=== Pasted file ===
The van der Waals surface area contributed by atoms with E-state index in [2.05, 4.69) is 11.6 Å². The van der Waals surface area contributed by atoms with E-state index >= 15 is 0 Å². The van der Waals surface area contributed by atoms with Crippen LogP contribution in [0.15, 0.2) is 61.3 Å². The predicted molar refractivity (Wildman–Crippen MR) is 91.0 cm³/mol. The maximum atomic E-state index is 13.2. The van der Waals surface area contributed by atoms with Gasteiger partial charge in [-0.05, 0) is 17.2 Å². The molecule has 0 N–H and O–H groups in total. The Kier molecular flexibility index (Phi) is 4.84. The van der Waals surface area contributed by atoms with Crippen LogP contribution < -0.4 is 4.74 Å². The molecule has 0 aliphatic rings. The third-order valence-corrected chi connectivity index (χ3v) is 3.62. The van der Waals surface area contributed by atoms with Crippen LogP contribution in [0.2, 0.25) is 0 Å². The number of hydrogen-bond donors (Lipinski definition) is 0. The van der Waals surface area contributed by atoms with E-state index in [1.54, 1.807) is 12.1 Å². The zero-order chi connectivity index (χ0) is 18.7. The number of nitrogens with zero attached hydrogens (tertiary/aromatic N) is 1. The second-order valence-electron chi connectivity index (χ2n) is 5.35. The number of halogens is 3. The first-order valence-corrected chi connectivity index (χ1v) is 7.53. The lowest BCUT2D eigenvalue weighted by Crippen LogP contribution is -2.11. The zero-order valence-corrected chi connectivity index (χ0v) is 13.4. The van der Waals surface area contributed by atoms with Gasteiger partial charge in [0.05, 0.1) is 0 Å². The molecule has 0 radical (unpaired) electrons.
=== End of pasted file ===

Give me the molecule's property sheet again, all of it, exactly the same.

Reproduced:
The van der Waals surface area contributed by atoms with E-state index in [2.05, 4.69) is 11.6 Å². The van der Waals surface area contributed by atoms with E-state index >= 15 is 0 Å². The van der Waals surface area contributed by atoms with Crippen LogP contribution in [0.15, 0.2) is 61.3 Å². The predicted molar refractivity (Wildman–Crippen MR) is 91.0 cm³/mol. The maximum atomic E-state index is 13.2. The van der Waals surface area contributed by atoms with Gasteiger partial charge in [-0.05, 0) is 17.2 Å². The molecule has 0 N–H and O–H groups in total. The Kier molecular flexibility index (Phi) is 4.84. The van der Waals surface area contributed by atoms with Crippen LogP contribution < -0.4 is 4.74 Å². The molecule has 0 aliphatic rings. The third-order valence-corrected chi connectivity index (χ3v) is 3.62. The van der Waals surface area contributed by atoms with Crippen LogP contribution in [0.2, 0.25) is 0 Å². The number of hydrogen-bond donors (Lipinski definition) is 0. The van der Waals surface area contributed by atoms with E-state index in [1.54, 1.807) is 12.1 Å². The zero-order chi connectivity index (χ0) is 18.7. The number of nitrogens with zero attached hydrogens (tertiary/aromatic N) is 1. The second-order valence-electron chi connectivity index (χ2n) is 5.35. The number of halogens is 3. The first-order valence-corrected chi connectivity index (χ1v) is 7.53. The lowest BCUT2D eigenvalue weighted by Crippen LogP contribution is -2.11. The zero-order valence-corrected chi connectivity index (χ0v) is 13.4. The van der Waals surface area contributed by atoms with Gasteiger partial charge in [0.05, 0.1) is 0 Å². The molecule has 0 radical (unpaired) electrons.